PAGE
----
Where Buddhism Meets Gendlin

Month: April 2009

Gut Feelings

I’m reading a book called ‘Gut Feelings’ at the moment. An enjoyable read by Gerd Gigerenzer. I find it interesting that in my first couple of chapters there is no mention of the body. There is lots of mention of a certain organ in the body; that is, the brain. So, how does he define ‘gut feelings’? He uses ‘gut feeling,’ ‘intuition’ and ‘hunch’ interchangeably (p.16) “to refer to a judgment

  1. that appears quickly in consciousness,
  2. whose underlying reasons we are not fully aware of, and
  3. is strong enough to act upon.”

This is pretty good, and there are lots of good cognitive psych stories in the book, good experiments, supporting the theory that much that is important about us and our decision-making goes on out of sight. However, I thought, “Can this be, that he doesn’t know about Gendlin’s ‘felt sense’ and that he doesn’t include the body below the neck in this ‘intuition’ field?” I’ll read on and let you know, but when I go to the index, there is no entry for ‘body.’ (And no mention of Gendlin anywhere.)

This is strange to me, especially when in other places I’ve read of the discovery of ‘brain’ cells in the heart and in the stomach; in other words, in the gut. But most of all, because mindfulness of the body produces a direct realisation of the role of the body below the neck in intuitive life.

Senses Portals for the MInd

In the classical summary of the processes which make up a human, the Buddha didn’t include the six senses in the first ‘aggregate’, the body. The later Theravadans made the senses more physical than they were in the early suttas, says Sue Hamilton in her Identity and Experience: the Constitution of the Human Being According to Early Buddhism. The senses in the early Buddhist literature are not contacted via the aggregate called the ‘body.’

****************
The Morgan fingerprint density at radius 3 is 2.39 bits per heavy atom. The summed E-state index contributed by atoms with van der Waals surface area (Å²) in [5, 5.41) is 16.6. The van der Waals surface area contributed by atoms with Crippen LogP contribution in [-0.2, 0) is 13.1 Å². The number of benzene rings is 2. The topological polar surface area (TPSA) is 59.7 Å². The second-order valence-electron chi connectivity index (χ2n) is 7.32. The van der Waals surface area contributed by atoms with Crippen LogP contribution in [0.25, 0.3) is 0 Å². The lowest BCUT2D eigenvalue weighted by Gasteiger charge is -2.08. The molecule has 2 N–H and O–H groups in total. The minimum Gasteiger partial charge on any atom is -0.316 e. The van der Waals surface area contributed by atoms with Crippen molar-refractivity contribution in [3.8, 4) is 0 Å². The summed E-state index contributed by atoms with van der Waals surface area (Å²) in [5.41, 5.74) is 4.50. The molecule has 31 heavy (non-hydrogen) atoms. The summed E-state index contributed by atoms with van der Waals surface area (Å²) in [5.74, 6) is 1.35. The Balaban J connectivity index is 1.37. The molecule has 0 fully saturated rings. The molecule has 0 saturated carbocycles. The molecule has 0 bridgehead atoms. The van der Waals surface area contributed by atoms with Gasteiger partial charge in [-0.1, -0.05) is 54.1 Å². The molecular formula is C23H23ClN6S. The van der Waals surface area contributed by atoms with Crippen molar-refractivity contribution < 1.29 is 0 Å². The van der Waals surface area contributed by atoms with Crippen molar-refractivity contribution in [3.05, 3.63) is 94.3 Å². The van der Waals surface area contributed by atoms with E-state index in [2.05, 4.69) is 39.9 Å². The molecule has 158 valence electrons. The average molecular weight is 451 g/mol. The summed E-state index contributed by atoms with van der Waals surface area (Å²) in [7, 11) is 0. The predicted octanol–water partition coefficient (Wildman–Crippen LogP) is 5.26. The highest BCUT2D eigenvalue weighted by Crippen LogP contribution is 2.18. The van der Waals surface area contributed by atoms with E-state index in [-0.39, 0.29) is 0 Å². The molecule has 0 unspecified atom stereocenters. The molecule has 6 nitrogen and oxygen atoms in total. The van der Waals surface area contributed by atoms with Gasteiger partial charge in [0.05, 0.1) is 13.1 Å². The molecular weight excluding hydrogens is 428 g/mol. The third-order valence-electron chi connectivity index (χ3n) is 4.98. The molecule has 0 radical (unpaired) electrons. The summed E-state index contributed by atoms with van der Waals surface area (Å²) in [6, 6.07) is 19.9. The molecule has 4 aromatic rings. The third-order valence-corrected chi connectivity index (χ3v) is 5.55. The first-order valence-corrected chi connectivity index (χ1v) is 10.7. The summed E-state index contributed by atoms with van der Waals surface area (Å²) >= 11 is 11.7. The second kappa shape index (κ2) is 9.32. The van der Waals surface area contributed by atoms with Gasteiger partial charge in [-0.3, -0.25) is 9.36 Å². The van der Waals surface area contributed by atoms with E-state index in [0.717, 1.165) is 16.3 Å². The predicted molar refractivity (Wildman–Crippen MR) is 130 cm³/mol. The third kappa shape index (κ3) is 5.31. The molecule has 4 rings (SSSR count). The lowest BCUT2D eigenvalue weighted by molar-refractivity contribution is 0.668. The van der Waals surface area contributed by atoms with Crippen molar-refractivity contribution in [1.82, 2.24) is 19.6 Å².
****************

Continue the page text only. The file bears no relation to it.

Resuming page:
This makes sense to me. When at any time of the day I do a simple exercise to find my presence, it goes something like this: “Firstly, relax the body. Next, relax the breath. And, now, relax the senses.” When I get to this ‘senses’ part, I notice that this automatically means an entry into the kind of ‘space’ that we call ‘the mind,’ not more into the so-called physical body. When I rest into this resultant ‘spaciousness’ curiously, I can notice that ‘the senses’ are all there in the space together; they aren’t separated in their conventional channels – they interpenetrate. One way of saying this might be to say: they partake of the same source, a unified ground state of consciousness.

This brings a new perspective on the injunction to ‘guard the senses.’ The senses need to be guarded because they are so directly portals to the spacious, luminous mind, the ‘citta.’ As such, the senses may be thought of as a liminal space which is neither body, nor non-body. Hence, they get a mention as domains of awareness in the citta, not as functions of the body.

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